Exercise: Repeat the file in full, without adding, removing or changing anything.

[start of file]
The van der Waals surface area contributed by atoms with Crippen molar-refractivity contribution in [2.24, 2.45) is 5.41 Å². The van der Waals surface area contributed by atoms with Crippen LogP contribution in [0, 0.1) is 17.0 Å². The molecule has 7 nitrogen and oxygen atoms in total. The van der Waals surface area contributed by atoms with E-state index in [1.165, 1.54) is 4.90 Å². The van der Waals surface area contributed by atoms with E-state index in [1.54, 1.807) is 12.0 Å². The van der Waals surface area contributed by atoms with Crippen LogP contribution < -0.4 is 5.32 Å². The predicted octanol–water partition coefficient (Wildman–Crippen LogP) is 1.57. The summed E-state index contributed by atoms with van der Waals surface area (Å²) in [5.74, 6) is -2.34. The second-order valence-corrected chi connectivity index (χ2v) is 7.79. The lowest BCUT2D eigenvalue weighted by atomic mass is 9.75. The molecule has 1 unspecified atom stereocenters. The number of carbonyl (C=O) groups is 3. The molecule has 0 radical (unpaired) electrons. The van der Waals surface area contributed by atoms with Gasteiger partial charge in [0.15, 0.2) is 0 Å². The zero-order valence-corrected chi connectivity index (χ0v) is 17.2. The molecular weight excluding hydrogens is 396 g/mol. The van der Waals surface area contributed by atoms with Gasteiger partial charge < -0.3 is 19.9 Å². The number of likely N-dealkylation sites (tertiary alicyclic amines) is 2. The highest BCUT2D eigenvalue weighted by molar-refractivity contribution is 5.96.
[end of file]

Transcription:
The van der Waals surface area contributed by atoms with Crippen molar-refractivity contribution in [2.24, 2.45) is 5.41 Å². The van der Waals surface area contributed by atoms with Crippen LogP contribution in [0, 0.1) is 17.0 Å². The molecule has 7 nitrogen and oxygen atoms in total. The van der Waals surface area contributed by atoms with E-state index in [1.165, 1.54) is 4.90 Å². The van der Waals surface area contributed by atoms with E-state index in [1.54, 1.807) is 12.0 Å². The van der Waals surface area contributed by atoms with Crippen LogP contribution < -0.4 is 5.32 Å². The predicted octanol–water partition coefficient (Wildman–Crippen LogP) is 1.57. The summed E-state index contributed by atoms with van der Waals surface area (Å²) in [5.74, 6) is -2.34. The second-order valence-corrected chi connectivity index (χ2v) is 7.79. The lowest BCUT2D eigenvalue weighted by atomic mass is 9.75. The molecule has 1 unspecified atom stereocenters. The number of carbonyl (C=O) groups is 3. The molecule has 0 radical (unpaired) electrons. The van der Waals surface area contributed by atoms with Gasteiger partial charge in [0.15, 0.2) is 0 Å². The zero-order valence-corrected chi connectivity index (χ0v) is 17.2. The molecular weight excluding hydrogens is 396 g/mol. The van der Waals surface area contributed by atoms with Gasteiger partial charge < -0.3 is 19.9 Å². The number of likely N-dealkylation sites (tertiary alicyclic amines) is 2. The highest BCUT2D eigenvalue weighted by molar-refractivity contribution is 5.96.